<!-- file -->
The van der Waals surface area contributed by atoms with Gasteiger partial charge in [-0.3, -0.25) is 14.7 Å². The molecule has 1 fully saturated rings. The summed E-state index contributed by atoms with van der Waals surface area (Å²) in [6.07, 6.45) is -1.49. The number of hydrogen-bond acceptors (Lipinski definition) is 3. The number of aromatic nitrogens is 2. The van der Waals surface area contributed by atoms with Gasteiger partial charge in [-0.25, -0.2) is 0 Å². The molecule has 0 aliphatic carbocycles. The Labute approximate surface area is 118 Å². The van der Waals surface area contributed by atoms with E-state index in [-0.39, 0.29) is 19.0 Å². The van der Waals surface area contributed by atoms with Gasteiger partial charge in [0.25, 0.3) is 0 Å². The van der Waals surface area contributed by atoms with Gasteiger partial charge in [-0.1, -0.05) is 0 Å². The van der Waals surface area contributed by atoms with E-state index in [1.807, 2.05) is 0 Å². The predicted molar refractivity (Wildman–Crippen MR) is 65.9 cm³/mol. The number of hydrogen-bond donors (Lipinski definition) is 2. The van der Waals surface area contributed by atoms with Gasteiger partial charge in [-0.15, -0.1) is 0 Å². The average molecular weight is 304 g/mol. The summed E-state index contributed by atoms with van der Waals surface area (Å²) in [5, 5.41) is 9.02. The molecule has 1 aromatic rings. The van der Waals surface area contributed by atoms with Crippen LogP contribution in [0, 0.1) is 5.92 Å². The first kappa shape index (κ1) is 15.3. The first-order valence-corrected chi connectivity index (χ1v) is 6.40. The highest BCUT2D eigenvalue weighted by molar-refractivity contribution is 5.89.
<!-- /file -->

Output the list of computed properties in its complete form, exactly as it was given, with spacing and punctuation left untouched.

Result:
The van der Waals surface area contributed by atoms with Gasteiger partial charge in [-0.3, -0.25) is 14.7 Å². The molecule has 1 fully saturated rings. The summed E-state index contributed by atoms with van der Waals surface area (Å²) in [6.07, 6.45) is -1.49. The number of hydrogen-bond acceptors (Lipinski definition) is 3. The number of aromatic nitrogens is 2. The van der Waals surface area contributed by atoms with Gasteiger partial charge in [-0.25, -0.2) is 0 Å². The molecule has 0 aliphatic carbocycles. The Labute approximate surface area is 118 Å². The van der Waals surface area contributed by atoms with E-state index in [-0.39, 0.29) is 19.0 Å². The van der Waals surface area contributed by atoms with Gasteiger partial charge in [0.25, 0.3) is 0 Å². The van der Waals surface area contributed by atoms with Gasteiger partial charge in [-0.1, -0.05) is 0 Å². The van der Waals surface area contributed by atoms with E-state index in [1.807, 2.05) is 0 Å². The predicted molar refractivity (Wildman–Crippen MR) is 65.9 cm³/mol. The number of hydrogen-bond donors (Lipinski definition) is 2. The van der Waals surface area contributed by atoms with Gasteiger partial charge in [-0.15, -0.1) is 0 Å². The average molecular weight is 304 g/mol. The summed E-state index contributed by atoms with van der Waals surface area (Å²) in [5, 5.41) is 9.02. The molecule has 1 aromatic rings. The van der Waals surface area contributed by atoms with Crippen LogP contribution in [0, 0.1) is 5.92 Å². The first kappa shape index (κ1) is 15.3. The first-order valence-corrected chi connectivity index (χ1v) is 6.40. The highest BCUT2D eigenvalue weighted by molar-refractivity contribution is 5.89.